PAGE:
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A united Ireland was once perceived as a nationalist dream. Today it’s about the economy, opportunity and returning to the European Union, writes Emma DeSouza.
Northern Ireland’s power-sharing government has been reinstated, with pro-Ireland parties now holding both the Prime Minister and Leader of the Opposition positions.
Unionism – the political force that supports Northern Ireland remaining in the United Kingdom – is in steady decline; How close are we to a united Ireland?
Looking at the current political landscape, in every electoral seat the vote share for political unionism has declined, while the nationalist party Sinn Féin has grown to become the largest party in both local and national government.
In contrast, Northern Ireland was founded with an innate Protestant majority and with trade unionism as the dominant political power for much of the century.
Former Northern Ireland First Minister James Craig once referred to the Northern Ireland government as a “Protestant parliament for a Protestant people”.
Political change is a manifestation of broader changes in demographics. In 2021, for the first time in history, Catholics overtook Protestants in the census.
The census itself provided some interesting insights into identity with an 8% decline in British identity over 10 years, going from 722,400 to 606,300, while Irish and Northern Irish identity increased.
This means that today, in terms of political, demographic and national identity, Northern Ireland appears to be less British and less unionist than ever before.
The kingmakers are already there
How this plays out in polls is mixed; In 2022, Northern Ireland-based polling firm LucidTalk showed that today 41% of respondents would vote for a United Ireland, for those aged 18-24, that number has increased to 57%.
In 2023, an Institute of Irish Studies/Social Market Research poll showed that 47% would vote to remain in the UK.
The polls did not show majority support for a united Ireland, but they also did not show majority support for remaining in the UK. There is a considerable part of the electorate who “doesn’t know” and who will ultimately be king in the event of a vote.
There has been a sharp increase in preparations for a border survey on the ground. On the academic side, University College London now has a working group on unification referendums on the island of Ireland, the University of Ulster in Belfast is researching gender perspectives on constitutional change, and l ‘University College Dublin is examining the constitutional future after Brexit.
Universities in the UK and Ireland are carrying out extensive studies on a border survey, accelerated by increased public debate.
Politics is changing too
At the civic level, the beginnings of pro-union and pro-unity campaign groups are already there.
Former prime minister Arlene Foster launched the Together UK Foundation, a pro-union group that is working to “proactively inform and start the debate about what benefits all parts of the UK”.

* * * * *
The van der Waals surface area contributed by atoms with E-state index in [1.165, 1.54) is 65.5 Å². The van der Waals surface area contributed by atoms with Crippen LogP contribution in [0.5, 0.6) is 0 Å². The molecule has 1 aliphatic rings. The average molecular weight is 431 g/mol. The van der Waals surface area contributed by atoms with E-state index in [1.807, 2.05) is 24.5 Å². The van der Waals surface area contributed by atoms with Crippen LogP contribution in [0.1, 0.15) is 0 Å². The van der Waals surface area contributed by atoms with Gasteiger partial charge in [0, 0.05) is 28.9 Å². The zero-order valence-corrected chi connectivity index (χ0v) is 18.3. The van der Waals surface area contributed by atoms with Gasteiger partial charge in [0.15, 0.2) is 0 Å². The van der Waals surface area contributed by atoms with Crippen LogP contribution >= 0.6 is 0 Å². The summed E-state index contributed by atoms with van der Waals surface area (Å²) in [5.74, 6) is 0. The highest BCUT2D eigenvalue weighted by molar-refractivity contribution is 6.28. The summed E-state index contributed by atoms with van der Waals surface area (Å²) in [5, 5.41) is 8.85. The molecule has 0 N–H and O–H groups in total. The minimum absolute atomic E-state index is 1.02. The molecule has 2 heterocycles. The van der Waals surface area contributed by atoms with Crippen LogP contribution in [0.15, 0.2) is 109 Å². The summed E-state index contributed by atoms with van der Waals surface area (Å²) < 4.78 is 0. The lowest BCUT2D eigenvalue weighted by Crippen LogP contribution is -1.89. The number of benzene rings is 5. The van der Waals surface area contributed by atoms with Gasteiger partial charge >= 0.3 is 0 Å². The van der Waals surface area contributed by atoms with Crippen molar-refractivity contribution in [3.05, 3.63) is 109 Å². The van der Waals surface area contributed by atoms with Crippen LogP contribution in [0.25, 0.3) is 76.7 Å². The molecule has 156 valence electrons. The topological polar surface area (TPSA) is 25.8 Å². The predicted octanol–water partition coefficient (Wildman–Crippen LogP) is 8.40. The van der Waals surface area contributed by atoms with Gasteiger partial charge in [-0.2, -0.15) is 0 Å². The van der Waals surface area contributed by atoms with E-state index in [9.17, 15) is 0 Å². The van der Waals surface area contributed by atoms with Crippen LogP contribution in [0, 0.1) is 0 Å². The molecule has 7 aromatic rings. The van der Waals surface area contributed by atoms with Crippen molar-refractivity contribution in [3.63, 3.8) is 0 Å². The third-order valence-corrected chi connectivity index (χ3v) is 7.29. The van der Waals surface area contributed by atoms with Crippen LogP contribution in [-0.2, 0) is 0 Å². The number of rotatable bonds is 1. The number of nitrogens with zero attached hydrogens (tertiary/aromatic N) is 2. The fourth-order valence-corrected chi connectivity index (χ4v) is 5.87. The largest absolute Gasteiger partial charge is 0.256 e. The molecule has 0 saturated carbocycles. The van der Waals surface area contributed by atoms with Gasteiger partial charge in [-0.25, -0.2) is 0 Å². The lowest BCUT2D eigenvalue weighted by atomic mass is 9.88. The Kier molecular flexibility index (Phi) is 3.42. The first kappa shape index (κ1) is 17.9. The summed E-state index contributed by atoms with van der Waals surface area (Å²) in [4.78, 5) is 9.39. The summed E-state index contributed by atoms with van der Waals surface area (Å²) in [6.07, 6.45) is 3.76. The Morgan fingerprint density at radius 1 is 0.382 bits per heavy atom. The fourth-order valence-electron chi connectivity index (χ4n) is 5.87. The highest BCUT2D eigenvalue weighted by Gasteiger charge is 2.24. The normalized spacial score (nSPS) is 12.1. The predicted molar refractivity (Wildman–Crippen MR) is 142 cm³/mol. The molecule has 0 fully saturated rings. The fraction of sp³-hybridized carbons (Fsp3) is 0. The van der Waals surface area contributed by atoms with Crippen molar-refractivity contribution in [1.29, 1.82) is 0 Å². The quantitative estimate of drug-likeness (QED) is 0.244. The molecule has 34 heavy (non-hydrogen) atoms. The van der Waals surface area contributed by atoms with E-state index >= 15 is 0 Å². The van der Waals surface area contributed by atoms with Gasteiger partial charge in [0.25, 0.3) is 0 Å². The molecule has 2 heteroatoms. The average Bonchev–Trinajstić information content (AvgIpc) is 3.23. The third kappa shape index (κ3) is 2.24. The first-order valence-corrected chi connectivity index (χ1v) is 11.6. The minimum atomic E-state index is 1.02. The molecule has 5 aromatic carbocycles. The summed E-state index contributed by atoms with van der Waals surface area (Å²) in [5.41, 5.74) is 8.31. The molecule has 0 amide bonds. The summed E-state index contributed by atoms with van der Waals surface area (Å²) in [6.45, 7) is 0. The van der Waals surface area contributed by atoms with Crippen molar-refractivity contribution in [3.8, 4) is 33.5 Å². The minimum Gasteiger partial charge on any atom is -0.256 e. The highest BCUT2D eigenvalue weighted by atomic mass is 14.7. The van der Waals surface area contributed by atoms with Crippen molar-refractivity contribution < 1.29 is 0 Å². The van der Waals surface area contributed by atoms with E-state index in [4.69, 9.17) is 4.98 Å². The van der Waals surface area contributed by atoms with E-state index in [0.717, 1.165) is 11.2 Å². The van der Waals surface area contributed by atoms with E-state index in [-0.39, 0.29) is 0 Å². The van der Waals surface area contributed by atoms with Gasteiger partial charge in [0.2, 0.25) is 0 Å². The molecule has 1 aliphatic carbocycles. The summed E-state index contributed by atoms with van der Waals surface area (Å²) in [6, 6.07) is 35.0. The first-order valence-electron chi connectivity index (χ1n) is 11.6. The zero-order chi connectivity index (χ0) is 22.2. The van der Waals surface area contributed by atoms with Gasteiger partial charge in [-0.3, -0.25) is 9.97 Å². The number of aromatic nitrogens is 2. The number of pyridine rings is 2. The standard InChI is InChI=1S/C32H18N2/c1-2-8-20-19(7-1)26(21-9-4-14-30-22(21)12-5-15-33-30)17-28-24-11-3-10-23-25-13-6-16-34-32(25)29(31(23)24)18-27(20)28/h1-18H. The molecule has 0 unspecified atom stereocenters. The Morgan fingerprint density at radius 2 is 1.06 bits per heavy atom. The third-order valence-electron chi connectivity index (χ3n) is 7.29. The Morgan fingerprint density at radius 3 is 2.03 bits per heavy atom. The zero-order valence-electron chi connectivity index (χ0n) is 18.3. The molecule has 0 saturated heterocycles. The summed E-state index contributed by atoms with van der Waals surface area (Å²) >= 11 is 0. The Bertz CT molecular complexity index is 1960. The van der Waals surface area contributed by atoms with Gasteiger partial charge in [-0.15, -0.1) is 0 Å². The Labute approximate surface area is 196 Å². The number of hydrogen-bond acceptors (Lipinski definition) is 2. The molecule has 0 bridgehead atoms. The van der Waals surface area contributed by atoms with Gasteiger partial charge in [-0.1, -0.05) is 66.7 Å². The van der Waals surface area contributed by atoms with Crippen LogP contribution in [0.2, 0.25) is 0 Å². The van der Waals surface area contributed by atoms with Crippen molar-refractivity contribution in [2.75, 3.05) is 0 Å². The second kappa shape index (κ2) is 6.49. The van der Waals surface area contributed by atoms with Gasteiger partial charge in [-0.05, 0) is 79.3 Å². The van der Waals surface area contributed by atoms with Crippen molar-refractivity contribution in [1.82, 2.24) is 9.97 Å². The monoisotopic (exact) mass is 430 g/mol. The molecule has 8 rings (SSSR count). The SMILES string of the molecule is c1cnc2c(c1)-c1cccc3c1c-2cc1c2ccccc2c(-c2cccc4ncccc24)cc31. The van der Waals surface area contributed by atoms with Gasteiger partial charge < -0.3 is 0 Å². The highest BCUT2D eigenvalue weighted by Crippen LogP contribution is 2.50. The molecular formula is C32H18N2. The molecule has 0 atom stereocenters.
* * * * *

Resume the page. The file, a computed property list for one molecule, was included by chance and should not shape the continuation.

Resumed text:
On the pro-united Ireland side is the civic group Ireland’s Future. Founded in 2017, the group has published several publications and held conferences across the island of Ireland.
Political parties are also preparing for the change. In 2020, the Irish Government launched the Shared Island Unit, which works to build reconciliation, understanding and cooperation on the island, while the Social Democratic and Labor Party (SDLP) launched the New Ireland Commission, a participatory structure that seeks to engage people on the shape of a New Ireland.
Sinn Féin has also been working on the ground, hosting a series of so-called People’s Assemblies, while Ireland’s second chamber, Seanad Eireann, has launched a public consultation on constitutional change.
Times are changing
Ten years ago, the idea of a United Ireland seemed fantastic; it was just a side note in the political debate and not part of everyday discourse.
Today, not a week goes by without an event, radio report or newspaper article about United Ireland.
The polls may not confirm this yet, but all other indicators suggest that Northern Ireland is changing at a rapid pace and that, rather than a possibility, a vote is now firmly on the horizon.
Sinn Féin’s Michelle O’Neill’s tenure as Northern Ireland’s highest office will be crucial and, if she is joined by her counterpart Mary Lou McDonald, who polls suggest could be the next Taoiseach of the Republic of Ireland, the times could even accelerate. further.
One of the greatest gifts of the Northern Ireland peace process was that it eliminated identity as a contentious issue, providing people with the space to see their identity and belonging through multiple prisms.
A united Ireland was once perceived as a nationalist dream. Today it’s about economics, opportunity and a return to the European Union – which alone will attract more than just traditional nationalists.
The Good Friday Agreement established the democratic means to respond to a question that has plagued Northern Ireland since its inception; should Ireland be? An answer is on the way.
Emma DeSouza is a writer and political commentator based in Northern Ireland.
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